An ethnomedicinal survey of medicinal plants from a sacred forest of Western Odisha, India.

Antaryami Pradhan, Satyendra Prasad Mishra, Niranjan Behera

DOI: http://dx.doi.org/10.5138/09750185.1843

Abstract


Sacred forests are being protected by means of cultural and religious beliefs by the local communities and act as people participatory conservation sites for several important medicinal plants. Sacred forests are one of the oldest forms of biodiversity conservation sites still effectively managed by local people and act as in-situ conservation sites. In this context, the present study was carried out in Andhari sacred forest of Jharsuguda district as to collect the information regarding the traditional ethno medicinal knowledge acquired by the local medical practitioners. Only few indigenous people have adequate knowledge regarding the medicinal plants and their uses. These traditional knowledge were rapidly degrading and if not documented will be lost forever.  The present study reveals the presence of 91 plants species belonging to 46 families being used by the practitioners to treat various diseases like dysentery, diarrhea, indigestion, worm infection, wound healing, headache, stomach disorders, Rheumatic disorders, snake bite, poisonous bite, menstrual problem etc. This ethnomedicinal information further needs to be validated by clinical trials for their safe uses. The study also reported the existence of 8 RET (Rare, Endangered and Threatened) medicinally important species which makes this site a biological hotspot and needs further effective conservation efforts.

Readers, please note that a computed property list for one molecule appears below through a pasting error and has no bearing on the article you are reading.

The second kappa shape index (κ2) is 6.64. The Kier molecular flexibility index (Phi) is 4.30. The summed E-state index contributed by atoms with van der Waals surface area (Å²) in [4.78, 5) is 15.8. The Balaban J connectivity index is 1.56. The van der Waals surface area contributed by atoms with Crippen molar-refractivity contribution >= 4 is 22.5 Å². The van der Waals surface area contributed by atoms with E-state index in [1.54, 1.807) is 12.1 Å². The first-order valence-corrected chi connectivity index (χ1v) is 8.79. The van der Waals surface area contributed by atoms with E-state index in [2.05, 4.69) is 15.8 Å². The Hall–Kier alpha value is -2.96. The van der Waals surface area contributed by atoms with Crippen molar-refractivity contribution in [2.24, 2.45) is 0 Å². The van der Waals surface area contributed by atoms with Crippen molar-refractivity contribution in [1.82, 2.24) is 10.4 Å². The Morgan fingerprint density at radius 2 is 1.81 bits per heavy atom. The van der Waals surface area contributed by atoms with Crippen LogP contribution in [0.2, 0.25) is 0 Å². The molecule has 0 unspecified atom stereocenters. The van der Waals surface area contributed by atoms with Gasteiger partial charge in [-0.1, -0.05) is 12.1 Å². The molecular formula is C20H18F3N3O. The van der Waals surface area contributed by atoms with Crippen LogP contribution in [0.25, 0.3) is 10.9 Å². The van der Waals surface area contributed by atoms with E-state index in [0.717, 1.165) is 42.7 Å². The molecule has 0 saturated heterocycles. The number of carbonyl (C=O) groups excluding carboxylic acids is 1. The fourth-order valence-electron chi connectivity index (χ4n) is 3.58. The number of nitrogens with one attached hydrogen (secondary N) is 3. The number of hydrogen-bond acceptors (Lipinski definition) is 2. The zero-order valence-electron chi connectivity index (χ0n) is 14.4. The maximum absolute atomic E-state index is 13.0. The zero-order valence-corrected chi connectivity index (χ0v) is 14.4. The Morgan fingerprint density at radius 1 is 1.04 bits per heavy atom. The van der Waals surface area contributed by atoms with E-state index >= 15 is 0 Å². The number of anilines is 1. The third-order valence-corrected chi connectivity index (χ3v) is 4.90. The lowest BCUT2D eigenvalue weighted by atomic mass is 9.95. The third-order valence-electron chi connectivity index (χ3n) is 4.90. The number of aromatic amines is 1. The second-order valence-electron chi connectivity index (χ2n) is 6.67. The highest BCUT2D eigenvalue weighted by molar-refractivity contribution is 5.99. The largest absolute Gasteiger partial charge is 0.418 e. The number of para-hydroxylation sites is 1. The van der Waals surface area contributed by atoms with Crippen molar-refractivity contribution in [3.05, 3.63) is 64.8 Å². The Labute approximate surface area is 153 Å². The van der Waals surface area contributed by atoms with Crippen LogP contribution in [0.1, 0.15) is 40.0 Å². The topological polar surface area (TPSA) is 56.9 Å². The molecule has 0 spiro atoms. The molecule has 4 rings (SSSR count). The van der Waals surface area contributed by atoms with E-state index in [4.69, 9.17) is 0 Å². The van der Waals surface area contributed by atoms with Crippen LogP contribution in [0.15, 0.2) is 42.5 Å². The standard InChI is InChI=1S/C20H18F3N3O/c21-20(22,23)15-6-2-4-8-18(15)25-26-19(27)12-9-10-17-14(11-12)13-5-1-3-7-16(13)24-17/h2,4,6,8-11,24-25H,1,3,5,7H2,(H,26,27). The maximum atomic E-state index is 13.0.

Keywords


Sacred forests, Ethnomedicine, Traditional knowledge, RET species, Biodiversity conservation

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References


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